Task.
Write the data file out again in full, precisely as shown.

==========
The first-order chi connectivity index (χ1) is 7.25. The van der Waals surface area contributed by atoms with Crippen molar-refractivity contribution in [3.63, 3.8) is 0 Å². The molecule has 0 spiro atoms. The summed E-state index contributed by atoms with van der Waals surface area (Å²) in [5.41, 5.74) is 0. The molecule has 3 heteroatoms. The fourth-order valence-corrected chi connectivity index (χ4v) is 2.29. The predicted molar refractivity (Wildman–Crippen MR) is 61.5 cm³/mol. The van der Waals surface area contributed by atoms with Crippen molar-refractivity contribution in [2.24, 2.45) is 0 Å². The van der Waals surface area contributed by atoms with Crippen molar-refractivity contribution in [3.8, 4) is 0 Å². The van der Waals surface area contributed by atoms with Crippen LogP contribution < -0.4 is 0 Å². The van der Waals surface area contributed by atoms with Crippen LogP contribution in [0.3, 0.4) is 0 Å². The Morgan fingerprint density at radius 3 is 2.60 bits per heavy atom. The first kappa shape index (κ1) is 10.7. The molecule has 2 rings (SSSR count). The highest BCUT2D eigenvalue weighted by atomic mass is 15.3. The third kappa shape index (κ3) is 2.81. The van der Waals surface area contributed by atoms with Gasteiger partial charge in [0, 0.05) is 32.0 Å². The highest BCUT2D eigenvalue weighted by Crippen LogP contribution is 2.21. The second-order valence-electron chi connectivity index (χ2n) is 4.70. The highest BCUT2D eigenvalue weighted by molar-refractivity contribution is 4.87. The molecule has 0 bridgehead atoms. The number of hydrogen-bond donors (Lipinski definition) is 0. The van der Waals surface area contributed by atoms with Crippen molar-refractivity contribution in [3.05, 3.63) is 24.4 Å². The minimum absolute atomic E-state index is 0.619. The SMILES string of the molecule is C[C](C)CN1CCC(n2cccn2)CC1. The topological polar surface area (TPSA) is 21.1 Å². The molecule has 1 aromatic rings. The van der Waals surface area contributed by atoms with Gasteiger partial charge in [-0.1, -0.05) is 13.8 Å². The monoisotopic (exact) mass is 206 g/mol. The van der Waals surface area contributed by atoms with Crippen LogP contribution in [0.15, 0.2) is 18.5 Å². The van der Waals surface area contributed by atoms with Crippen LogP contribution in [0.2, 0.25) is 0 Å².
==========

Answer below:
The first-order chi connectivity index (χ1) is 7.25. The van der Waals surface area contributed by atoms with Crippen molar-refractivity contribution in [3.63, 3.8) is 0 Å². The molecule has 0 spiro atoms. The summed E-state index contributed by atoms with van der Waals surface area (Å²) in [5.41, 5.74) is 0. The molecule has 3 heteroatoms. The fourth-order valence-corrected chi connectivity index (χ4v) is 2.29. The predicted molar refractivity (Wildman–Crippen MR) is 61.5 cm³/mol. The van der Waals surface area contributed by atoms with Crippen molar-refractivity contribution in [2.24, 2.45) is 0 Å². The van der Waals surface area contributed by atoms with Crippen molar-refractivity contribution in [3.8, 4) is 0 Å². The van der Waals surface area contributed by atoms with Crippen LogP contribution < -0.4 is 0 Å². The van der Waals surface area contributed by atoms with Crippen LogP contribution in [0.3, 0.4) is 0 Å². The Morgan fingerprint density at radius 3 is 2.60 bits per heavy atom. The first kappa shape index (κ1) is 10.7. The molecule has 2 rings (SSSR count). The highest BCUT2D eigenvalue weighted by atomic mass is 15.3. The third kappa shape index (κ3) is 2.81. The van der Waals surface area contributed by atoms with Gasteiger partial charge in [0, 0.05) is 32.0 Å². The highest BCUT2D eigenvalue weighted by Crippen LogP contribution is 2.21. The second-order valence-electron chi connectivity index (χ2n) is 4.70. The highest BCUT2D eigenvalue weighted by molar-refractivity contribution is 4.87. The molecule has 0 bridgehead atoms. The number of hydrogen-bond donors (Lipinski definition) is 0. The van der Waals surface area contributed by atoms with Crippen molar-refractivity contribution in [3.05, 3.63) is 24.4 Å². The minimum absolute atomic E-state index is 0.619. The SMILES string of the molecule is C[C](C)CN1CCC(n2cccn2)CC1. The topological polar surface area (TPSA) is 21.1 Å². The molecule has 1 aromatic rings. The van der Waals surface area contributed by atoms with Gasteiger partial charge in [-0.1, -0.05) is 13.8 Å². The monoisotopic (exact) mass is 206 g/mol. The van der Waals surface area contributed by atoms with Crippen LogP contribution in [0.15, 0.2) is 18.5 Å². The van der Waals surface area contributed by atoms with Crippen LogP contribution in [0.2, 0.25) is 0 Å².